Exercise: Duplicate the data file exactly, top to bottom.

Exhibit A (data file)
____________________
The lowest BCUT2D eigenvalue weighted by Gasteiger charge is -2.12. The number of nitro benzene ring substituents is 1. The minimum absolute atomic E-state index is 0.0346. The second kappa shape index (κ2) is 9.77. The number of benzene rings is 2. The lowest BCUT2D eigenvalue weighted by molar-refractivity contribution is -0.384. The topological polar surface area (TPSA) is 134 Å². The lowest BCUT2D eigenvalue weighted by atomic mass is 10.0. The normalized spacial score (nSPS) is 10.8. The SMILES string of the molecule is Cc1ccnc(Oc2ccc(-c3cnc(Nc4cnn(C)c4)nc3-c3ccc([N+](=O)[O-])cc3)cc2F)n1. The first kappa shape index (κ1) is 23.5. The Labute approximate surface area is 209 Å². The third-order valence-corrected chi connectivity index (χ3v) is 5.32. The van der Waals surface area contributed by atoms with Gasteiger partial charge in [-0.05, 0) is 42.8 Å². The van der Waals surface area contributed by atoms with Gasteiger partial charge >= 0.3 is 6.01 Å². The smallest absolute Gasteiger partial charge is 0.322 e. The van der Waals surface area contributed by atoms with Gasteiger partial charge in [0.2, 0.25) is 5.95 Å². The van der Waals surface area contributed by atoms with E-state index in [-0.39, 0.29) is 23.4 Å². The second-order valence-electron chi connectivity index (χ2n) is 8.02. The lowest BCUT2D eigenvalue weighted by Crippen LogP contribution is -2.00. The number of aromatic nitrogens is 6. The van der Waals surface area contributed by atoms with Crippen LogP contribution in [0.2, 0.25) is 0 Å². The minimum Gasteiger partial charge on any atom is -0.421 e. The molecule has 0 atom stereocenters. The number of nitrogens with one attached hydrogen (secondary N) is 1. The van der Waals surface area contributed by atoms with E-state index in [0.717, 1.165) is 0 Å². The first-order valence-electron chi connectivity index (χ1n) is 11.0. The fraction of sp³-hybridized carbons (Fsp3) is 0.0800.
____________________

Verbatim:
The lowest BCUT2D eigenvalue weighted by Gasteiger charge is -2.12. The number of nitro benzene ring substituents is 1. The minimum absolute atomic E-state index is 0.0346. The second kappa shape index (κ2) is 9.77. The number of benzene rings is 2. The lowest BCUT2D eigenvalue weighted by molar-refractivity contribution is -0.384. The topological polar surface area (TPSA) is 134 Å². The lowest BCUT2D eigenvalue weighted by atomic mass is 10.0. The normalized spacial score (nSPS) is 10.8. The SMILES string of the molecule is Cc1ccnc(Oc2ccc(-c3cnc(Nc4cnn(C)c4)nc3-c3ccc([N+](=O)[O-])cc3)cc2F)n1. The first kappa shape index (κ1) is 23.5. The Labute approximate surface area is 209 Å². The third-order valence-corrected chi connectivity index (χ3v) is 5.32. The van der Waals surface area contributed by atoms with Gasteiger partial charge in [-0.05, 0) is 42.8 Å². The van der Waals surface area contributed by atoms with Gasteiger partial charge >= 0.3 is 6.01 Å². The smallest absolute Gasteiger partial charge is 0.322 e. The van der Waals surface area contributed by atoms with Gasteiger partial charge in [0.2, 0.25) is 5.95 Å². The van der Waals surface area contributed by atoms with E-state index in [-0.39, 0.29) is 23.4 Å². The second-order valence-electron chi connectivity index (χ2n) is 8.02. The lowest BCUT2D eigenvalue weighted by Crippen LogP contribution is -2.00. The number of aromatic nitrogens is 6. The van der Waals surface area contributed by atoms with Crippen LogP contribution in [0.2, 0.25) is 0 Å². The minimum Gasteiger partial charge on any atom is -0.421 e. The molecule has 0 atom stereocenters. The number of nitrogens with one attached hydrogen (secondary N) is 1. The van der Waals surface area contributed by atoms with E-state index in [0.717, 1.165) is 0 Å². The first-order valence-electron chi connectivity index (χ1n) is 11.0. The fraction of sp³-hybridized carbons (Fsp3) is 0.0800.